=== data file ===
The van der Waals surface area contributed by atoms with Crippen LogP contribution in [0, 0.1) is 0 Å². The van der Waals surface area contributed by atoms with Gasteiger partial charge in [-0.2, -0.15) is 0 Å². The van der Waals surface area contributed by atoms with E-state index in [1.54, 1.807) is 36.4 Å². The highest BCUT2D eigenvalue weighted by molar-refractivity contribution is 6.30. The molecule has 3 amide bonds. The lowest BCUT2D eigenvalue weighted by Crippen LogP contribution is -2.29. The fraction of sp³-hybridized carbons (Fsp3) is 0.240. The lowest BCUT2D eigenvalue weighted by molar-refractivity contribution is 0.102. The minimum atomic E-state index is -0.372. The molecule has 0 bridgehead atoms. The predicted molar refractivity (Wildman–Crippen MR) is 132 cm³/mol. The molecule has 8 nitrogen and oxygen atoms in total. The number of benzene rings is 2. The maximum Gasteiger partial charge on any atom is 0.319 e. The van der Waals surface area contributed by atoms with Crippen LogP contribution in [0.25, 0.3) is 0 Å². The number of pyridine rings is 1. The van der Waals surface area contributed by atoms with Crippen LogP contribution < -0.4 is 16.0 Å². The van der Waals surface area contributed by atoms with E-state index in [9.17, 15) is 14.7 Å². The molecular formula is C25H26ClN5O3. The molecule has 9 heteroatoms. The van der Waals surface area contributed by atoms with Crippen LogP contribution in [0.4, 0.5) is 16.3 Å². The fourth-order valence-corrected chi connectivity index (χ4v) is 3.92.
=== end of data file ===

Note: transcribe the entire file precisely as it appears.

The van der Waals surface area contributed by atoms with Crippen LogP contribution in [0, 0.1) is 0 Å². The van der Waals surface area contributed by atoms with Gasteiger partial charge in [-0.2, -0.15) is 0 Å². The van der Waals surface area contributed by atoms with E-state index in [1.54, 1.807) is 36.4 Å². The highest BCUT2D eigenvalue weighted by molar-refractivity contribution is 6.30. The molecule has 3 amide bonds. The lowest BCUT2D eigenvalue weighted by Crippen LogP contribution is -2.29. The fraction of sp³-hybridized carbons (Fsp3) is 0.240. The lowest BCUT2D eigenvalue weighted by molar-refractivity contribution is 0.102. The minimum atomic E-state index is -0.372. The molecule has 0 bridgehead atoms. The predicted molar refractivity (Wildman–Crippen MR) is 132 cm³/mol. The molecule has 8 nitrogen and oxygen atoms in total. The number of benzene rings is 2. The maximum Gasteiger partial charge on any atom is 0.319 e. The van der Waals surface area contributed by atoms with Crippen LogP contribution in [0.25, 0.3) is 0 Å². The number of pyridine rings is 1. The van der Waals surface area contributed by atoms with Crippen LogP contribution < -0.4 is 16.0 Å². The van der Waals surface area contributed by atoms with E-state index in [9.17, 15) is 14.7 Å². The molecular formula is C25H26ClN5O3. The molecule has 9 heteroatoms. The van der Waals surface area contributed by atoms with Crippen LogP contribution in [0.4, 0.5) is 16.3 Å². The fourth-order valence-corrected chi connectivity index (χ4v) is 3.92.